Today I’m pleased to interview Joanna Walsh, a writer and illustrator I have admired for a long time. I first discovered her work on the walls of the Parisian bookshop Shakespeare & Company. We got to meet over coffee and talked about our favorite authors, Paris, and the pleasure of writing and editing.
What brought you to Paris?
It was somewhere I didn’t know anybody.
What keeps you coming back?
Friends, work, croissants, the way the winter light hits the top stories of the buildings.
Are you a different person in a different country?
I don’t think so, but perhaps I’m a different person in a different language. When I speak French, I’m especially frank. That’s partly because of the reputation the French have for being ‘franc/he’ but it’s also, of course, down to my French being a lot more primitive than my English.
How do your artwork and your writing fit together?
They don’t really. Most of my artwork is illustration for newspapers, books etc. It is usually in response to something written, and plays with the words and ideas in the text, and the gaps between them. When I’m writing, I’m usually putting words together in a way that leave these gaps for the reader. Writing isn’t just saying what is: it’s more like making a kind of structure that can be experienced by the reader; a structure with an uneven surface. There are points at which I want to be deliberately obscure, or ‘fail’. There are also holes I don’t anticipate when writing: I don’t think reading is a one-way process by which the reader only receives information from the writer.
There are a very few writers who are known equally well for their visual artwork. I love Leonora Carrington’s writing and paintings, but I find it almost impossible to write something and simultaneously think about how (its texture? its rhythm?) could be interpreted visually. That said, I am writing a children’s picture book for Tate, which I will also illustrate. I originally submitted it as text-only, so I didn’t think about providing the illustrations while I was writing it.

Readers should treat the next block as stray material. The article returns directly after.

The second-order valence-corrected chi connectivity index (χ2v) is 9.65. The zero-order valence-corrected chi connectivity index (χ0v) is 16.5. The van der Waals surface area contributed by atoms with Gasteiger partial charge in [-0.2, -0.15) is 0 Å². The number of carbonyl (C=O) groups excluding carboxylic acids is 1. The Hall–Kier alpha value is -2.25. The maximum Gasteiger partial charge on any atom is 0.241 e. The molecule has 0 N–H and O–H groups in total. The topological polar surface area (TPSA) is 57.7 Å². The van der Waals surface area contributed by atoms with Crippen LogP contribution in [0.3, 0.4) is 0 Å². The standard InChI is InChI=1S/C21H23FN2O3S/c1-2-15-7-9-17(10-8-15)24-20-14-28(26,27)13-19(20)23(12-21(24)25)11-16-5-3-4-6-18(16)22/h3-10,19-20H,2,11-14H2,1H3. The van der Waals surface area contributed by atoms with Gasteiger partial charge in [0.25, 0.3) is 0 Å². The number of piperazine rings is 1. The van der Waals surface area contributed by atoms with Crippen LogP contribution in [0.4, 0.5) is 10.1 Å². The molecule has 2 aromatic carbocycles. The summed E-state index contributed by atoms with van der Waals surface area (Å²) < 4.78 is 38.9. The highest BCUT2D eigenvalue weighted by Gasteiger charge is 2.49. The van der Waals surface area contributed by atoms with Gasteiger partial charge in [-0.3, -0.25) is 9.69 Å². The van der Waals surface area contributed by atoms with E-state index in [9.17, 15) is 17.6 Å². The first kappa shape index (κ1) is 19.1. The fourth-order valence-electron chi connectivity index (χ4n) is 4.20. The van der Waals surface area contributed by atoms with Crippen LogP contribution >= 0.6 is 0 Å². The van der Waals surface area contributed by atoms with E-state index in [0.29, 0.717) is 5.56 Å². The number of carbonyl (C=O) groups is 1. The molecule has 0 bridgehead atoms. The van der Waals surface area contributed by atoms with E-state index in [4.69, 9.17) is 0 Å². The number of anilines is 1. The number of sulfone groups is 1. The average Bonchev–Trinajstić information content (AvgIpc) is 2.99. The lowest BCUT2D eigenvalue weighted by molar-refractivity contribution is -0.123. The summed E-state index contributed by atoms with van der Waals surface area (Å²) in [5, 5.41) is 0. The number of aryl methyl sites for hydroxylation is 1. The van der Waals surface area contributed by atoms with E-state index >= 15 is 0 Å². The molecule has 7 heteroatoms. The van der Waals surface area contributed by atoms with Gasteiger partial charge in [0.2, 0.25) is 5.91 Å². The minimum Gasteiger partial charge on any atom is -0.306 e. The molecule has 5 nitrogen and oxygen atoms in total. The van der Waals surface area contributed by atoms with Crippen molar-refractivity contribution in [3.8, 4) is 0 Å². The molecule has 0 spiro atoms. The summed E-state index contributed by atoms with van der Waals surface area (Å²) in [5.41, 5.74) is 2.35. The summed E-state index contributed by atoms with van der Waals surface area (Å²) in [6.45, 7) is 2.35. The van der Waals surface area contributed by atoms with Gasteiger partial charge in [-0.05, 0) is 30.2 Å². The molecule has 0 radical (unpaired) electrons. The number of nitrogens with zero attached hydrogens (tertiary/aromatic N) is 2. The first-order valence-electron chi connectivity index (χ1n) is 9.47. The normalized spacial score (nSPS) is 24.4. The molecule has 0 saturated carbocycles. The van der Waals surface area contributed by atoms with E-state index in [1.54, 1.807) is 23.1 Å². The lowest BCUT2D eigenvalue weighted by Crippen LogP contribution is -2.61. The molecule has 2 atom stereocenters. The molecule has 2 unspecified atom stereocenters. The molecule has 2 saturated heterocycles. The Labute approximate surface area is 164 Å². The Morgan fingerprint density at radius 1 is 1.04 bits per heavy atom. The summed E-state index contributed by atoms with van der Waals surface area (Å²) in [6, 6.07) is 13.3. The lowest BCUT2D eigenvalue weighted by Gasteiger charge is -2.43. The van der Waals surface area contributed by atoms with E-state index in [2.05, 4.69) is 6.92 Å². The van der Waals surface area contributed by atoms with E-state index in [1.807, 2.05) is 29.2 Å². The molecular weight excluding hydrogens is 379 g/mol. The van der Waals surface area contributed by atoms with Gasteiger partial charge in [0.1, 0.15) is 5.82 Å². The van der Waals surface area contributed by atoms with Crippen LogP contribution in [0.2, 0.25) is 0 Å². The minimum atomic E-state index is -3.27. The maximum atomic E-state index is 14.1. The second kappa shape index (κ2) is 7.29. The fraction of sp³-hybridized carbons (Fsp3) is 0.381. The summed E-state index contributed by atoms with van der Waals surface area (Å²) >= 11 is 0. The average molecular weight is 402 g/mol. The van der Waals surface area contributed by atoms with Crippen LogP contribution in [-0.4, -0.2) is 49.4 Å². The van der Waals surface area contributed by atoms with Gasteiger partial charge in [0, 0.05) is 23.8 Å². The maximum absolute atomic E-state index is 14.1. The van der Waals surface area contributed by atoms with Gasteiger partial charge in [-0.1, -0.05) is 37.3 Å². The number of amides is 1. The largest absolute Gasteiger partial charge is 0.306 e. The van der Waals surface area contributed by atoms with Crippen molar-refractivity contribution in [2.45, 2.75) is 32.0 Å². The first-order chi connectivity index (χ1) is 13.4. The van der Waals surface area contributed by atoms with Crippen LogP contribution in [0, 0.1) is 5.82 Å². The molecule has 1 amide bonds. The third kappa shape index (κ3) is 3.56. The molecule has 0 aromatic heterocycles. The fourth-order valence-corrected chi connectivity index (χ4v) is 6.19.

You have written a book about hotels. Can you talk about how you came up with the idea, the research, and how the book evolved?
When I started writing I did some work as a hotel reviewer. It was a way to practice writing things that had to make sense, to a deadline. I was also fascinated by the glamour of these places where I could never afford to stay, and by the kind of desires they seemed to meet. It was only after I hadn’t done any reviewing for a while that I realised I had also been visiting hotels in order to escape something to do with how I was living, that wasn’t working. Freud’s 1919 essay, Die Unheimlich, he talks about the unpleasantnesses of home. Tracing the meaning of heimlich (‘homely’ but also ‘private’ or ‘secret’), he finds that the word contains its opposite: everything that is, in the English translation, ‘uncanny’. This is a good introduction to his ideas about psychoanalysis in which frightening things are, similarly, hidden inside unexceptional things: repressed desires are converted into symptoms each of which, he says, is a “substitute for an instinctual satisfaction which has remained in abeyance”. My book is an essay on the uncanniness of hotels, and home, and also piece of self-analysis. Visiting hotels was a symptom, perhaps…
What books are on your nightstand?
This week: Nell Zink’s The Wallcreeper, a brilliant and mordantly funny story of sex, drugs and birdwatching. Felicitas Hoppe’s Picnic of the Virtues, a tiny sample of the surreal, playful, disturbing stories by the German author that make me want to see more of her work in English translation. Then there’s a pile of books I’m half-way through, or books I haven’t quite finished: maybe about 30 of them.
What’s the best advice you have ever received?
I like it when people give me bad advice. It makes me stop and think: no, I don’t agree, and then I have to think about what I do think.
I recently finished work on a big illustration project for Shakespeare and Company, and I have a number of projects I can’t really talk about until they’re confirmed. I have a feeling that, early next year, I could be making a decision about what I’ll be doing for the next few years, which is an interesting thought.